US Airways and American Airlines have merged their frequent flier programmes in the first phase of a wider marketing pact announced earlier this year. From 1 August , each airline's club members also gained access to private airport lounges operated by both carriers.
The two airlines have agreed to a marketing alliance which stops short of a major code-share arrangement because of provisions in their respective pilot contracts. They also hope to co-operate in other areas, such as joint purchasing.
The transaction comes in the wake of a Northwest Airlines and Continental Airlines deal to code-share. United Airlines and Delta Air Lines also have a similar pact. All three alliances have encountered stiff opposition from Government and Congress.
American and US Airways believe that code-sharing would be beneficial, but they will have to win pilot union approvals because certain types of code-sharing are subject to provisions in the labour contracts of both companies. American's pilots are represented by the Allied Pilots Association, while US Airways flightdeck crews belong to the Air Line Pilots Association.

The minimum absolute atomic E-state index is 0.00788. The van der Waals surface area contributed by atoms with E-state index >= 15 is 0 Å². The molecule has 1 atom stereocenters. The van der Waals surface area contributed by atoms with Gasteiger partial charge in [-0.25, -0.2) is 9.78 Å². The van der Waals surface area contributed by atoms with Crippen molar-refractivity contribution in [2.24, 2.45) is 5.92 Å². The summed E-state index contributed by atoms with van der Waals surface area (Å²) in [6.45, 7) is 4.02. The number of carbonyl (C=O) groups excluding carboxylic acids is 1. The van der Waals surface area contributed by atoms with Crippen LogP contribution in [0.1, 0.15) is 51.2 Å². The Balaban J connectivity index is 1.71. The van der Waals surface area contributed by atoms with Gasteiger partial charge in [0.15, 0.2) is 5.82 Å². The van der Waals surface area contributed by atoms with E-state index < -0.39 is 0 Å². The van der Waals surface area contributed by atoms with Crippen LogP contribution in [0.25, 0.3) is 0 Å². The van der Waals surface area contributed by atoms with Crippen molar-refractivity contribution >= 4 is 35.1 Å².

Endorsement of a code-share by the pilots is not assured. Earlier this year, US Airways and American were forced to drop plans for code-share services to Japan after US Airways pilots refused to allow the flights to take place.
Their new contract allows code-shares with foreign airlines, but prohibits similar deals with rival US airlines unless they are endorsed by the union.
Source: Flight International